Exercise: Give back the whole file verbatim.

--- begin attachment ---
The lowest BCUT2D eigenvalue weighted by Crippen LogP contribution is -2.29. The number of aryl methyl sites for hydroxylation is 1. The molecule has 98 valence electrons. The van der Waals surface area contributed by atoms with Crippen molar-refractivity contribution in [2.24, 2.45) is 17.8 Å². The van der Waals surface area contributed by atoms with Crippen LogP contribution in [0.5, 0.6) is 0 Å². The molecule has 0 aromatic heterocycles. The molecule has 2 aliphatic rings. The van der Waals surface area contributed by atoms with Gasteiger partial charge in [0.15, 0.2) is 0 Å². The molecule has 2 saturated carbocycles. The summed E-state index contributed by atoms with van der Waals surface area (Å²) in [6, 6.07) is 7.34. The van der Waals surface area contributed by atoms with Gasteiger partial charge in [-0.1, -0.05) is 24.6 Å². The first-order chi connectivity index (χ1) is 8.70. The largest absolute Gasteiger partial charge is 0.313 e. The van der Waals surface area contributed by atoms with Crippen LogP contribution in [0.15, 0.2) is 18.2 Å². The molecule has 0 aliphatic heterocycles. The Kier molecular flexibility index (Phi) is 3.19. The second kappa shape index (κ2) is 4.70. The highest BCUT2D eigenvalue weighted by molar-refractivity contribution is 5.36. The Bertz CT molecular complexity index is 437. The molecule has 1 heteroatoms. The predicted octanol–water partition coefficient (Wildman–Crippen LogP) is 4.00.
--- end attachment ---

The lowest BCUT2D eigenvalue weighted by Crippen LogP contribution is -2.29. The number of aryl methyl sites for hydroxylation is 1. The molecule has 98 valence electrons. The van der Waals surface area contributed by atoms with Crippen molar-refractivity contribution in [2.24, 2.45) is 17.8 Å². The van der Waals surface area contributed by atoms with Crippen LogP contribution in [0.5, 0.6) is 0 Å². The molecule has 0 aromatic heterocycles. The molecule has 2 aliphatic rings. The van der Waals surface area contributed by atoms with Gasteiger partial charge in [0.15, 0.2) is 0 Å². The molecule has 2 saturated carbocycles. The summed E-state index contributed by atoms with van der Waals surface area (Å²) in [6, 6.07) is 7.34. The van der Waals surface area contributed by atoms with Gasteiger partial charge in [-0.1, -0.05) is 24.6 Å². The first-order chi connectivity index (χ1) is 8.70. The largest absolute Gasteiger partial charge is 0.313 e. The van der Waals surface area contributed by atoms with Crippen LogP contribution in [0.15, 0.2) is 18.2 Å². The molecule has 0 aliphatic heterocycles. The Kier molecular flexibility index (Phi) is 3.19. The second kappa shape index (κ2) is 4.70. The highest BCUT2D eigenvalue weighted by molar-refractivity contribution is 5.36. The Bertz CT molecular complexity index is 437. The molecule has 1 heteroatoms. The predicted octanol–water partition coefficient (Wildman–Crippen LogP) is 4.00.